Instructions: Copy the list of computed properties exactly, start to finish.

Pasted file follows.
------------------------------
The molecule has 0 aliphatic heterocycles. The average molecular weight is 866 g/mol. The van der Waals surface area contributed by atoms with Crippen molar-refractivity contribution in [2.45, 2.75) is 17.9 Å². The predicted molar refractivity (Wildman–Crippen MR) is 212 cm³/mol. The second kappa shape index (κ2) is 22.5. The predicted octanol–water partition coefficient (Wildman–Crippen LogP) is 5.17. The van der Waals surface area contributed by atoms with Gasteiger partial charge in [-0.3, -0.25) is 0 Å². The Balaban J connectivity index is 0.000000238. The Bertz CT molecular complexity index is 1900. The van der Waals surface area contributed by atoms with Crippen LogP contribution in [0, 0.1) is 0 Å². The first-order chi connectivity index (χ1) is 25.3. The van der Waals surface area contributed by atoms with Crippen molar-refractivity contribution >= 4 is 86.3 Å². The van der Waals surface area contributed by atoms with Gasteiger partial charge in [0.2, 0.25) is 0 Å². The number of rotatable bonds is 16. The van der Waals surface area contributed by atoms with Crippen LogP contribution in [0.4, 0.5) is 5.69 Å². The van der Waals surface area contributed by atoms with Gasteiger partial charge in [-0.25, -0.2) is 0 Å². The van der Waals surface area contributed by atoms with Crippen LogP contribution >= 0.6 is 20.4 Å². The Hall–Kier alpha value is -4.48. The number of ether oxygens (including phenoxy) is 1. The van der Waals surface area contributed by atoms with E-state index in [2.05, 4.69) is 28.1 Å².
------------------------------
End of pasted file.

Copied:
The molecule has 0 aliphatic heterocycles. The average molecular weight is 866 g/mol. The van der Waals surface area contributed by atoms with Crippen molar-refractivity contribution in [2.45, 2.75) is 17.9 Å². The predicted molar refractivity (Wildman–Crippen MR) is 212 cm³/mol. The second kappa shape index (κ2) is 22.5. The predicted octanol–water partition coefficient (Wildman–Crippen LogP) is 5.17. The van der Waals surface area contributed by atoms with Gasteiger partial charge in [-0.3, -0.25) is 0 Å². The Balaban J connectivity index is 0.000000238. The Bertz CT molecular complexity index is 1900. The van der Waals surface area contributed by atoms with Crippen LogP contribution in [0, 0.1) is 0 Å². The first-order chi connectivity index (χ1) is 25.3. The van der Waals surface area contributed by atoms with Crippen molar-refractivity contribution >= 4 is 86.3 Å². The van der Waals surface area contributed by atoms with Gasteiger partial charge in [0.2, 0.25) is 0 Å². The number of rotatable bonds is 16. The van der Waals surface area contributed by atoms with Crippen LogP contribution in [0.4, 0.5) is 5.69 Å². The van der Waals surface area contributed by atoms with Gasteiger partial charge in [-0.25, -0.2) is 0 Å². The van der Waals surface area contributed by atoms with Crippen LogP contribution >= 0.6 is 20.4 Å². The Hall–Kier alpha value is -4.48. The number of ether oxygens (including phenoxy) is 1. The van der Waals surface area contributed by atoms with E-state index in [2.05, 4.69) is 28.1 Å².